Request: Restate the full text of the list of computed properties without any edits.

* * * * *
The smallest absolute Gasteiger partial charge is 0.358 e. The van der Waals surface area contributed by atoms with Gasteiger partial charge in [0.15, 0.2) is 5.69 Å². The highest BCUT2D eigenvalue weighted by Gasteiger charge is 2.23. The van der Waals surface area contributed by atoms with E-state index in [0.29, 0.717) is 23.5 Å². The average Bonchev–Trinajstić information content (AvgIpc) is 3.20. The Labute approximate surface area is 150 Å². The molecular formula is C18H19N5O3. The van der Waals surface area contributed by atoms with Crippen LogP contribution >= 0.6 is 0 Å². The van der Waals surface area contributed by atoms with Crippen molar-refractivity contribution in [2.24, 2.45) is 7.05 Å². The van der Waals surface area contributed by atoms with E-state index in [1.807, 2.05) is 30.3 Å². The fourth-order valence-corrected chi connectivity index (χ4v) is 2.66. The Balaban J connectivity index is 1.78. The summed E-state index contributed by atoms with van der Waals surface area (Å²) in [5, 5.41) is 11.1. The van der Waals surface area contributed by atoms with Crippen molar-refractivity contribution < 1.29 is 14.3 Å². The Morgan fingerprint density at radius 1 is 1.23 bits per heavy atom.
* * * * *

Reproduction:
The smallest absolute Gasteiger partial charge is 0.358 e. The van der Waals surface area contributed by atoms with Gasteiger partial charge in [0.15, 0.2) is 5.69 Å². The highest BCUT2D eigenvalue weighted by Gasteiger charge is 2.23. The van der Waals surface area contributed by atoms with E-state index in [0.29, 0.717) is 23.5 Å². The average Bonchev–Trinajstić information content (AvgIpc) is 3.20. The Labute approximate surface area is 150 Å². The molecular formula is C18H19N5O3. The van der Waals surface area contributed by atoms with Crippen LogP contribution >= 0.6 is 0 Å². The van der Waals surface area contributed by atoms with Crippen molar-refractivity contribution in [2.24, 2.45) is 7.05 Å². The van der Waals surface area contributed by atoms with E-state index in [1.807, 2.05) is 30.3 Å². The fourth-order valence-corrected chi connectivity index (χ4v) is 2.66. The Balaban J connectivity index is 1.78. The summed E-state index contributed by atoms with van der Waals surface area (Å²) in [5, 5.41) is 11.1. The van der Waals surface area contributed by atoms with Crippen molar-refractivity contribution < 1.29 is 14.3 Å². The Morgan fingerprint density at radius 1 is 1.23 bits per heavy atom.